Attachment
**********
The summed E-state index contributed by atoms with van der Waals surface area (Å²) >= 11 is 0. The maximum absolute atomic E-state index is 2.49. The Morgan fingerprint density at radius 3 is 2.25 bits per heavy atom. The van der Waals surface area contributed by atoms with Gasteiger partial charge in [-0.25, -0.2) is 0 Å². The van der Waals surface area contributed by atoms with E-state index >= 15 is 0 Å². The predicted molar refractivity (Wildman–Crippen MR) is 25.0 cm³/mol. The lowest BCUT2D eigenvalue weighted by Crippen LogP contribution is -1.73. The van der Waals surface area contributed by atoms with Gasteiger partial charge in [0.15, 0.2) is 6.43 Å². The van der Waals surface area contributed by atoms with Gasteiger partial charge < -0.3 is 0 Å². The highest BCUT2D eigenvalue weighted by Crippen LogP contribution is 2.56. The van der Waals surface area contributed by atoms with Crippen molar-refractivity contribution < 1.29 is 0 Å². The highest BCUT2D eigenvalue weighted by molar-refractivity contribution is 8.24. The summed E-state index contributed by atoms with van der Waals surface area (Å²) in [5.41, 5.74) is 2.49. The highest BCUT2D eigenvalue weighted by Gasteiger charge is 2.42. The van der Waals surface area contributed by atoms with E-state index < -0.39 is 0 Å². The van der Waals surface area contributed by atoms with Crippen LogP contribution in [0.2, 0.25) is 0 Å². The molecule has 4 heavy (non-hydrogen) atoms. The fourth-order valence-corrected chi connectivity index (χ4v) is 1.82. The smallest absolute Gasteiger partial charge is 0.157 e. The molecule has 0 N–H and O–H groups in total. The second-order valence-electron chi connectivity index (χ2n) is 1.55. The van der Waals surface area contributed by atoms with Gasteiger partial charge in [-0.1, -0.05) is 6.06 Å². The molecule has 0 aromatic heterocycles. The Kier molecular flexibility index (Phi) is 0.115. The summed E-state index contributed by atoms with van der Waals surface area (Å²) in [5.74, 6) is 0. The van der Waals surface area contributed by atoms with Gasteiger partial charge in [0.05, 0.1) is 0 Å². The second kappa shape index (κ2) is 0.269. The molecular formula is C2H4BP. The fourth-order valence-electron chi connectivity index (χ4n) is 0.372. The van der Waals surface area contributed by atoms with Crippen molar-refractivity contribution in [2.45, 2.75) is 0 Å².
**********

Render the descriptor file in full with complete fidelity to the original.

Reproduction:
The summed E-state index contributed by atoms with van der Waals surface area (Å²) >= 11 is 0. The maximum absolute atomic E-state index is 2.49. The Morgan fingerprint density at radius 3 is 2.25 bits per heavy atom. The van der Waals surface area contributed by atoms with Gasteiger partial charge in [-0.25, -0.2) is 0 Å². The van der Waals surface area contributed by atoms with E-state index >= 15 is 0 Å². The predicted molar refractivity (Wildman–Crippen MR) is 25.0 cm³/mol. The lowest BCUT2D eigenvalue weighted by Crippen LogP contribution is -1.73. The van der Waals surface area contributed by atoms with Gasteiger partial charge in [0.15, 0.2) is 6.43 Å². The van der Waals surface area contributed by atoms with Gasteiger partial charge < -0.3 is 0 Å². The highest BCUT2D eigenvalue weighted by Crippen LogP contribution is 2.56. The van der Waals surface area contributed by atoms with Crippen molar-refractivity contribution < 1.29 is 0 Å². The highest BCUT2D eigenvalue weighted by molar-refractivity contribution is 8.24. The summed E-state index contributed by atoms with van der Waals surface area (Å²) in [5.41, 5.74) is 2.49. The highest BCUT2D eigenvalue weighted by Gasteiger charge is 2.42. The van der Waals surface area contributed by atoms with E-state index < -0.39 is 0 Å². The van der Waals surface area contributed by atoms with Crippen LogP contribution in [0.2, 0.25) is 0 Å². The molecule has 4 heavy (non-hydrogen) atoms. The fourth-order valence-corrected chi connectivity index (χ4v) is 1.82. The smallest absolute Gasteiger partial charge is 0.157 e. The molecule has 0 N–H and O–H groups in total. The second-order valence-electron chi connectivity index (χ2n) is 1.55. The van der Waals surface area contributed by atoms with Gasteiger partial charge in [-0.1, -0.05) is 6.06 Å². The molecule has 0 aromatic heterocycles. The Kier molecular flexibility index (Phi) is 0.115. The summed E-state index contributed by atoms with van der Waals surface area (Å²) in [5.74, 6) is 0. The van der Waals surface area contributed by atoms with Gasteiger partial charge in [0.05, 0.1) is 0 Å². The second kappa shape index (κ2) is 0.269. The molecular formula is C2H4BP. The fourth-order valence-electron chi connectivity index (χ4n) is 0.372. The van der Waals surface area contributed by atoms with Crippen molar-refractivity contribution in [2.45, 2.75) is 0 Å².